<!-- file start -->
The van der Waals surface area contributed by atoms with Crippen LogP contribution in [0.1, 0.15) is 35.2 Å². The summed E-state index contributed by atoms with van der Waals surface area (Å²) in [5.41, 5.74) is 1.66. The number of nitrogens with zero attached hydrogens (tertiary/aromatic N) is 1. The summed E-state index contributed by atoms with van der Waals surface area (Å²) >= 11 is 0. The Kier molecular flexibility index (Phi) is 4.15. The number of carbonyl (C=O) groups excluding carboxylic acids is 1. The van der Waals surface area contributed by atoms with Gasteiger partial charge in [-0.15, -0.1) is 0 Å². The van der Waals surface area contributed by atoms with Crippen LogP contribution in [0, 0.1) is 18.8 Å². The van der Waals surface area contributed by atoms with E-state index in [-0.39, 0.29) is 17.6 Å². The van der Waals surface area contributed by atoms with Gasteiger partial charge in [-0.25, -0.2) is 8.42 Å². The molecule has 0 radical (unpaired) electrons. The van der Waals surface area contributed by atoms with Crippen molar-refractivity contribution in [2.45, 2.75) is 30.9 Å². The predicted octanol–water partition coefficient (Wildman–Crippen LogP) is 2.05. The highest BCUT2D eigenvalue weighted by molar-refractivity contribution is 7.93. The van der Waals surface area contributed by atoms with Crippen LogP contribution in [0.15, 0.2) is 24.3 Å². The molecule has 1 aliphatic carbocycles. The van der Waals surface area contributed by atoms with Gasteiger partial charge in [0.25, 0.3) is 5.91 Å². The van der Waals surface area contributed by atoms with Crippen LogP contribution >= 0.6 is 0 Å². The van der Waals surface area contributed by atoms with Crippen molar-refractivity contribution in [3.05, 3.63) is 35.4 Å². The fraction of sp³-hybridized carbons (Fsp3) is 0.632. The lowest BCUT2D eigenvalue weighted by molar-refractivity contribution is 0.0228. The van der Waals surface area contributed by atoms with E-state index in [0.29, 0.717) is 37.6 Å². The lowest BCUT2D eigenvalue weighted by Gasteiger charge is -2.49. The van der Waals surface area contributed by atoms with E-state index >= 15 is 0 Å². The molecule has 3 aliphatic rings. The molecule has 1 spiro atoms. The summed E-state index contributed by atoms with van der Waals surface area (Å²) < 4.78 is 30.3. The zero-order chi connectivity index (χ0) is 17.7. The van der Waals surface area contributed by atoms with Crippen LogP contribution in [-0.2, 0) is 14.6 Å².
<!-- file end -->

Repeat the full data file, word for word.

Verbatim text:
The van der Waals surface area contributed by atoms with Crippen LogP contribution in [0.1, 0.15) is 35.2 Å². The summed E-state index contributed by atoms with van der Waals surface area (Å²) in [5.41, 5.74) is 1.66. The number of nitrogens with zero attached hydrogens (tertiary/aromatic N) is 1. The summed E-state index contributed by atoms with van der Waals surface area (Å²) >= 11 is 0. The Kier molecular flexibility index (Phi) is 4.15. The number of carbonyl (C=O) groups excluding carboxylic acids is 1. The van der Waals surface area contributed by atoms with Gasteiger partial charge in [-0.15, -0.1) is 0 Å². The van der Waals surface area contributed by atoms with Crippen LogP contribution in [0, 0.1) is 18.8 Å². The van der Waals surface area contributed by atoms with E-state index in [-0.39, 0.29) is 17.6 Å². The van der Waals surface area contributed by atoms with Gasteiger partial charge in [-0.25, -0.2) is 8.42 Å². The molecule has 0 radical (unpaired) electrons. The van der Waals surface area contributed by atoms with Crippen molar-refractivity contribution in [2.45, 2.75) is 30.9 Å². The predicted octanol–water partition coefficient (Wildman–Crippen LogP) is 2.05. The highest BCUT2D eigenvalue weighted by molar-refractivity contribution is 7.93. The van der Waals surface area contributed by atoms with Crippen LogP contribution in [0.15, 0.2) is 24.3 Å². The molecule has 1 aliphatic carbocycles. The van der Waals surface area contributed by atoms with Gasteiger partial charge in [0.25, 0.3) is 5.91 Å². The van der Waals surface area contributed by atoms with Crippen LogP contribution >= 0.6 is 0 Å². The van der Waals surface area contributed by atoms with Crippen molar-refractivity contribution in [3.05, 3.63) is 35.4 Å². The fraction of sp³-hybridized carbons (Fsp3) is 0.632. The lowest BCUT2D eigenvalue weighted by molar-refractivity contribution is 0.0228. The van der Waals surface area contributed by atoms with E-state index in [0.29, 0.717) is 37.6 Å². The lowest BCUT2D eigenvalue weighted by Gasteiger charge is -2.49. The van der Waals surface area contributed by atoms with E-state index >= 15 is 0 Å². The molecule has 3 aliphatic rings. The molecule has 1 spiro atoms. The summed E-state index contributed by atoms with van der Waals surface area (Å²) < 4.78 is 30.3. The zero-order chi connectivity index (χ0) is 17.7. The van der Waals surface area contributed by atoms with Crippen LogP contribution in [-0.2, 0) is 14.6 Å².